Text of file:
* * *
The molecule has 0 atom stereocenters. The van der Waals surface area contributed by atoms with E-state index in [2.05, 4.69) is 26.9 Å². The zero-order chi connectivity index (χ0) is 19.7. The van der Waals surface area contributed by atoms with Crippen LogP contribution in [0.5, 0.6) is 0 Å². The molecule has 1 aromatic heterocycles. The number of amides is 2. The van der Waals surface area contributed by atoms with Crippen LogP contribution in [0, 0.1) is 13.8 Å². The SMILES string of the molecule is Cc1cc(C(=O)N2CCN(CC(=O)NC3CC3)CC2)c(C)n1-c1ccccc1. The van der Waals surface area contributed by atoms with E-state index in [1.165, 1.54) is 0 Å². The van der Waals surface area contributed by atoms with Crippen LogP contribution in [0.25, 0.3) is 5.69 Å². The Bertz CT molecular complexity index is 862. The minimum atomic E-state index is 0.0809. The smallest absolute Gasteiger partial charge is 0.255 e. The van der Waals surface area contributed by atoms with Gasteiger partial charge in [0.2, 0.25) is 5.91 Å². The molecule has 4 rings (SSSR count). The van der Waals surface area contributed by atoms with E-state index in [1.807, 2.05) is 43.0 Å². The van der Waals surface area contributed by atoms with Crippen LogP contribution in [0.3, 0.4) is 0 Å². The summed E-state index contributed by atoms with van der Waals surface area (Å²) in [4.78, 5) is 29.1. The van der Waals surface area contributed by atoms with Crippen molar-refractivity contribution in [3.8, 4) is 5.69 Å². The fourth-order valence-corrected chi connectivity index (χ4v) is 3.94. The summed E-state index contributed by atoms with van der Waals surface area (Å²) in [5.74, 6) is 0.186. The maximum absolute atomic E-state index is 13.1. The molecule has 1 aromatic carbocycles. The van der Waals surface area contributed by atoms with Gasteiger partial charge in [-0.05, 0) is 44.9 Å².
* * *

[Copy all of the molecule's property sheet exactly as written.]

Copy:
The molecule has 0 atom stereocenters. The van der Waals surface area contributed by atoms with E-state index in [2.05, 4.69) is 26.9 Å². The zero-order chi connectivity index (χ0) is 19.7. The van der Waals surface area contributed by atoms with Crippen LogP contribution in [0.5, 0.6) is 0 Å². The molecule has 1 aromatic heterocycles. The number of amides is 2. The van der Waals surface area contributed by atoms with Crippen LogP contribution in [0, 0.1) is 13.8 Å². The SMILES string of the molecule is Cc1cc(C(=O)N2CCN(CC(=O)NC3CC3)CC2)c(C)n1-c1ccccc1. The van der Waals surface area contributed by atoms with E-state index in [1.165, 1.54) is 0 Å². The van der Waals surface area contributed by atoms with Crippen LogP contribution in [0.25, 0.3) is 5.69 Å². The Bertz CT molecular complexity index is 862. The minimum atomic E-state index is 0.0809. The smallest absolute Gasteiger partial charge is 0.255 e. The van der Waals surface area contributed by atoms with Gasteiger partial charge in [0.2, 0.25) is 5.91 Å². The molecule has 4 rings (SSSR count). The van der Waals surface area contributed by atoms with E-state index in [1.807, 2.05) is 43.0 Å². The van der Waals surface area contributed by atoms with Crippen LogP contribution in [0.3, 0.4) is 0 Å². The summed E-state index contributed by atoms with van der Waals surface area (Å²) in [4.78, 5) is 29.1. The van der Waals surface area contributed by atoms with Crippen molar-refractivity contribution in [3.8, 4) is 5.69 Å². The fourth-order valence-corrected chi connectivity index (χ4v) is 3.94. The summed E-state index contributed by atoms with van der Waals surface area (Å²) in [5.74, 6) is 0.186. The maximum absolute atomic E-state index is 13.1. The molecule has 1 aromatic carbocycles. The van der Waals surface area contributed by atoms with Gasteiger partial charge in [-0.05, 0) is 44.9 Å².